In this edition:
HyLife Foods Equipment Expansion
HyLife Foods has invested $176 million in an expansion of its main processing plant located in Neepawa, Manitoba as well as new finishing barns. The total investment has created over 165 new jobs at the Manitoba food plant, which now currently employs over 2,000 people.
President of HyLife Foods, Claude Vielfaure, suggests the expansion in Neepawa comes as a result of the growing demand for Canadian pork in Japan and China as well as in North America. Tri-Mach Group was the successful contractor selected to design and install new processing and
packaging conveyors along with the installation of all capital equipment, a new state-of-the-art hands-free continuous shoulder cut line, hog delivery rail system and GAM return.
This has been a landmark project for Tri-Mach Group, designing, fabricating and installing an, astounding 1.1 kilometers of conveyors including additional cut, packaging and processing lines, and main primal break. During the seven month long installation process, TriMach Group worked hand-in-hand with HyLife Foods as well as various trades and construction crews for the placement of equipment, mechanical and electrical utility services.
Tri-Mach Group is honored to work with HyLife Foods in creating a world-class facility, to meet the high demand of quality Canadian pork around the world. We are proud to be a partner of HyLife Foods and congratulate them on a very successful project and bright future in the Canadian pork industry.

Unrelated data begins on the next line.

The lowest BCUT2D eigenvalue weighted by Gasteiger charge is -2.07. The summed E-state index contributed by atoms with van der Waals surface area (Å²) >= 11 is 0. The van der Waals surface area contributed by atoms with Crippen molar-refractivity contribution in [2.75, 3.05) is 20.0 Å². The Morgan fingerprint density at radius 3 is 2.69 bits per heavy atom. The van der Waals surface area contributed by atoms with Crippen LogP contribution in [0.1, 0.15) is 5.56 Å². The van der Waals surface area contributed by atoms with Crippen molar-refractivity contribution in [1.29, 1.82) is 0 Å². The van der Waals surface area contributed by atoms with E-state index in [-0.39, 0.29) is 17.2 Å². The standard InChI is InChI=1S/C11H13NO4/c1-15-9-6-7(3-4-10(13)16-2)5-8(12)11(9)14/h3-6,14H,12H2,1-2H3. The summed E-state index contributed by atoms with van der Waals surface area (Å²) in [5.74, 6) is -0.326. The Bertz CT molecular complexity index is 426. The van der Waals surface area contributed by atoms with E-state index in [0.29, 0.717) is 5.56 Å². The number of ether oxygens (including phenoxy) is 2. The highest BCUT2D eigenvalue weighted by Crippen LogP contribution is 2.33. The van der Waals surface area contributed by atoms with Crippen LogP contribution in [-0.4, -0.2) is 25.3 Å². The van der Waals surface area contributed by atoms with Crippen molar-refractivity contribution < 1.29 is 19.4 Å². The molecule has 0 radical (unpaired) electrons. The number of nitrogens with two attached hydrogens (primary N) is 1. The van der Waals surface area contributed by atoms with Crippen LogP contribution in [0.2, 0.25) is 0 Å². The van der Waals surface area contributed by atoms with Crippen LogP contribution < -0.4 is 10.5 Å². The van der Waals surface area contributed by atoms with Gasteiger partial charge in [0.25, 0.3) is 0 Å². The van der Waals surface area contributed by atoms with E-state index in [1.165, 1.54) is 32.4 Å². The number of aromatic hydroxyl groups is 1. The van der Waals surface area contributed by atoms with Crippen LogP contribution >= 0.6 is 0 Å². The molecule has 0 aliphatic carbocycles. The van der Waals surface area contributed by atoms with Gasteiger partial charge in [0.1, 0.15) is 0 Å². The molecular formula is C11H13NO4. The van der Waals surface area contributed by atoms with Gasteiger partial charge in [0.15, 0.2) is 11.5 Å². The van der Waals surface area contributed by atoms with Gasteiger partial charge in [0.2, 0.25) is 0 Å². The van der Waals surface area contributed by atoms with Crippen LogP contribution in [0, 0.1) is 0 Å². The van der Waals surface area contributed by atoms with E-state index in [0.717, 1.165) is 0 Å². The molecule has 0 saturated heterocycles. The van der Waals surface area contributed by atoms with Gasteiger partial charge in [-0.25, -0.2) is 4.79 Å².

Online Grocery Shopping
Welcome to the world of online grocery shopping – where at the click of a button, you can order everything from produce to fresh meats and have them delivered right to your front door. There has been a lot of discussion in the media lately about how modern technologies have begun to disrupt the food supply and distribution sectors— and for a good reason. There are specific technologies out there such as BlockChain, grocery mobile apps and grocery delivery services that have all made a considerable impact in the packaging industry — and continue to do so.
However, there is one aspect of the entire food and grocery industry that often gets overlooked, and that relates to how food is packaged, stored and preserved. This is especially true in the face of online stores, such as Amazon and Whole Foods’ latest venture. Amazon’s partnership as an online grocery store (Amazon Fresh Delivery Service), has become a true game-changer for the food industry, and will open up many new doors and opportunities as to how food is sold, transported and handled.
According to Bevnet’s news report from 2014, online grocery shopping now accounts for over three percent of all total grocery shopping — which comes to a total value of $23 billion in annual sales. If these online grocery platforms are really going to make their mark in the food industry, food packaging will need to learn how to properly adapt and evolve right along with all of these changes.